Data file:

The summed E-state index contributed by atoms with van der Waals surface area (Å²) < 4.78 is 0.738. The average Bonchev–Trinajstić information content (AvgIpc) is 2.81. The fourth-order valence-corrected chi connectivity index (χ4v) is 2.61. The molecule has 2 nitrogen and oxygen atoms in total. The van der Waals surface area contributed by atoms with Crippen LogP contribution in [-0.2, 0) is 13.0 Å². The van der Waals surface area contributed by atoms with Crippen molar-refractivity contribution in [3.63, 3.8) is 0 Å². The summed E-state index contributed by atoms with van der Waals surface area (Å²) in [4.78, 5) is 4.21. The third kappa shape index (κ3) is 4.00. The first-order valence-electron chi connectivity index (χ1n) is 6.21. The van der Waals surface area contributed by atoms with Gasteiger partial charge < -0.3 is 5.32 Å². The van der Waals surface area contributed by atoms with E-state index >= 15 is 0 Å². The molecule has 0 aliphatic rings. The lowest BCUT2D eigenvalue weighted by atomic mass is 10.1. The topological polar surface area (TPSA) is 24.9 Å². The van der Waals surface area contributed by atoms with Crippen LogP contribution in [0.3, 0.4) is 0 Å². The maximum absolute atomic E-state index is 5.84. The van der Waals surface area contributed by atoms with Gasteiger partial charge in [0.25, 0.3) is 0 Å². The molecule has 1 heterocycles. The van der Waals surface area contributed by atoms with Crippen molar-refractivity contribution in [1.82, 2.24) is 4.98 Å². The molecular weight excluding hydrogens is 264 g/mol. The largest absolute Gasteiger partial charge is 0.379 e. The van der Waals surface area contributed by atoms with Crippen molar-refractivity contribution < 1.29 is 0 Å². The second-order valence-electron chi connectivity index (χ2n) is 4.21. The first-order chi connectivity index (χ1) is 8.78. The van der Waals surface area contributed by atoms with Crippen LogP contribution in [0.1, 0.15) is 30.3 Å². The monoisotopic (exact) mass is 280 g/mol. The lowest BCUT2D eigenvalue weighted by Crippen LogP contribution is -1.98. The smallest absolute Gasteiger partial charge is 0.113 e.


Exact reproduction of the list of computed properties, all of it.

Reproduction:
The summed E-state index contributed by atoms with van der Waals surface area (Å²) < 4.78 is 0.738. The average Bonchev–Trinajstić information content (AvgIpc) is 2.81. The fourth-order valence-corrected chi connectivity index (χ4v) is 2.61. The molecule has 2 nitrogen and oxygen atoms in total. The van der Waals surface area contributed by atoms with Crippen LogP contribution in [-0.2, 0) is 13.0 Å². The van der Waals surface area contributed by atoms with Crippen molar-refractivity contribution in [3.63, 3.8) is 0 Å². The summed E-state index contributed by atoms with van der Waals surface area (Å²) in [4.78, 5) is 4.21. The third kappa shape index (κ3) is 4.00. The first-order valence-electron chi connectivity index (χ1n) is 6.21. The van der Waals surface area contributed by atoms with Gasteiger partial charge < -0.3 is 5.32 Å². The van der Waals surface area contributed by atoms with E-state index >= 15 is 0 Å². The molecule has 0 aliphatic rings. The lowest BCUT2D eigenvalue weighted by atomic mass is 10.1. The topological polar surface area (TPSA) is 24.9 Å². The van der Waals surface area contributed by atoms with Crippen LogP contribution in [0.3, 0.4) is 0 Å². The maximum absolute atomic E-state index is 5.84. The van der Waals surface area contributed by atoms with Gasteiger partial charge in [0.25, 0.3) is 0 Å². The molecule has 1 heterocycles. The van der Waals surface area contributed by atoms with Crippen molar-refractivity contribution in [1.82, 2.24) is 4.98 Å². The molecular weight excluding hydrogens is 264 g/mol. The largest absolute Gasteiger partial charge is 0.379 e. The van der Waals surface area contributed by atoms with Crippen molar-refractivity contribution < 1.29 is 0 Å². The second-order valence-electron chi connectivity index (χ2n) is 4.21. The first-order chi connectivity index (χ1) is 8.78. The van der Waals surface area contributed by atoms with Crippen LogP contribution in [0.1, 0.15) is 30.3 Å². The monoisotopic (exact) mass is 280 g/mol. The lowest BCUT2D eigenvalue weighted by Crippen LogP contribution is -1.98. The smallest absolute Gasteiger partial charge is 0.113 e.